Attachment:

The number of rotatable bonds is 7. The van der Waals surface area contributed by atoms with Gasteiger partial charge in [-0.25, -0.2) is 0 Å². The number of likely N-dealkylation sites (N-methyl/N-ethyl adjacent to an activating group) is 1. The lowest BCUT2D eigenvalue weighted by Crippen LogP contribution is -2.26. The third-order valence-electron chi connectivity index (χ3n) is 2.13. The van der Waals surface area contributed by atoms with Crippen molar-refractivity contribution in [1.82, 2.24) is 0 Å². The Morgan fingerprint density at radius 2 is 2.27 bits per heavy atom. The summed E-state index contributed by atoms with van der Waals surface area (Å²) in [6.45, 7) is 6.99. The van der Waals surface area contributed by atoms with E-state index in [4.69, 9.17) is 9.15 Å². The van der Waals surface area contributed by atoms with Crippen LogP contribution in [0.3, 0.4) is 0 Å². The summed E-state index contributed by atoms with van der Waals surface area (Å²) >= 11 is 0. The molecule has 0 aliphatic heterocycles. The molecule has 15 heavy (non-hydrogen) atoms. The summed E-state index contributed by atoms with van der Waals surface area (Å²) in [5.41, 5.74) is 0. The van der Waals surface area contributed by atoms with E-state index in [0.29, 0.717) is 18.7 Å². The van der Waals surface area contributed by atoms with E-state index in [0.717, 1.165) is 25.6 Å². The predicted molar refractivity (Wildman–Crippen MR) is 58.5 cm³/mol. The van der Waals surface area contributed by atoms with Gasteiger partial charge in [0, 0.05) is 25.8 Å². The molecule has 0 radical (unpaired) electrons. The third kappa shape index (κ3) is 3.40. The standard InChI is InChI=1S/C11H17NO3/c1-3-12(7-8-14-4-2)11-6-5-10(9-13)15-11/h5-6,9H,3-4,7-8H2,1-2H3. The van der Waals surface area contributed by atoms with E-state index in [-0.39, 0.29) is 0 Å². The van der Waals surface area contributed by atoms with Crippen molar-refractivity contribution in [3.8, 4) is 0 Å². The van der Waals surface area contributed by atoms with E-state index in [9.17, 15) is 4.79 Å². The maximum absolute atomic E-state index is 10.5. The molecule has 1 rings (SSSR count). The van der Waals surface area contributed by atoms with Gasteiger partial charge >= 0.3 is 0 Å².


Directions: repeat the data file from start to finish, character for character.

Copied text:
The number of rotatable bonds is 7. The van der Waals surface area contributed by atoms with Gasteiger partial charge in [-0.25, -0.2) is 0 Å². The number of likely N-dealkylation sites (N-methyl/N-ethyl adjacent to an activating group) is 1. The lowest BCUT2D eigenvalue weighted by Crippen LogP contribution is -2.26. The third-order valence-electron chi connectivity index (χ3n) is 2.13. The van der Waals surface area contributed by atoms with Crippen molar-refractivity contribution in [1.82, 2.24) is 0 Å². The Morgan fingerprint density at radius 2 is 2.27 bits per heavy atom. The summed E-state index contributed by atoms with van der Waals surface area (Å²) in [6.45, 7) is 6.99. The van der Waals surface area contributed by atoms with E-state index in [4.69, 9.17) is 9.15 Å². The van der Waals surface area contributed by atoms with Crippen LogP contribution in [0.3, 0.4) is 0 Å². The summed E-state index contributed by atoms with van der Waals surface area (Å²) >= 11 is 0. The molecule has 0 aliphatic heterocycles. The molecule has 15 heavy (non-hydrogen) atoms. The summed E-state index contributed by atoms with van der Waals surface area (Å²) in [5.41, 5.74) is 0. The van der Waals surface area contributed by atoms with E-state index in [0.29, 0.717) is 18.7 Å². The van der Waals surface area contributed by atoms with E-state index in [0.717, 1.165) is 25.6 Å². The predicted molar refractivity (Wildman–Crippen MR) is 58.5 cm³/mol. The van der Waals surface area contributed by atoms with Gasteiger partial charge in [0, 0.05) is 25.8 Å². The molecule has 0 radical (unpaired) electrons. The third kappa shape index (κ3) is 3.40. The standard InChI is InChI=1S/C11H17NO3/c1-3-12(7-8-14-4-2)11-6-5-10(9-13)15-11/h5-6,9H,3-4,7-8H2,1-2H3. The van der Waals surface area contributed by atoms with E-state index in [-0.39, 0.29) is 0 Å². The van der Waals surface area contributed by atoms with Crippen molar-refractivity contribution in [3.8, 4) is 0 Å². The van der Waals surface area contributed by atoms with E-state index in [9.17, 15) is 4.79 Å². The maximum absolute atomic E-state index is 10.5. The molecule has 1 rings (SSSR count). The van der Waals surface area contributed by atoms with Gasteiger partial charge >= 0.3 is 0 Å².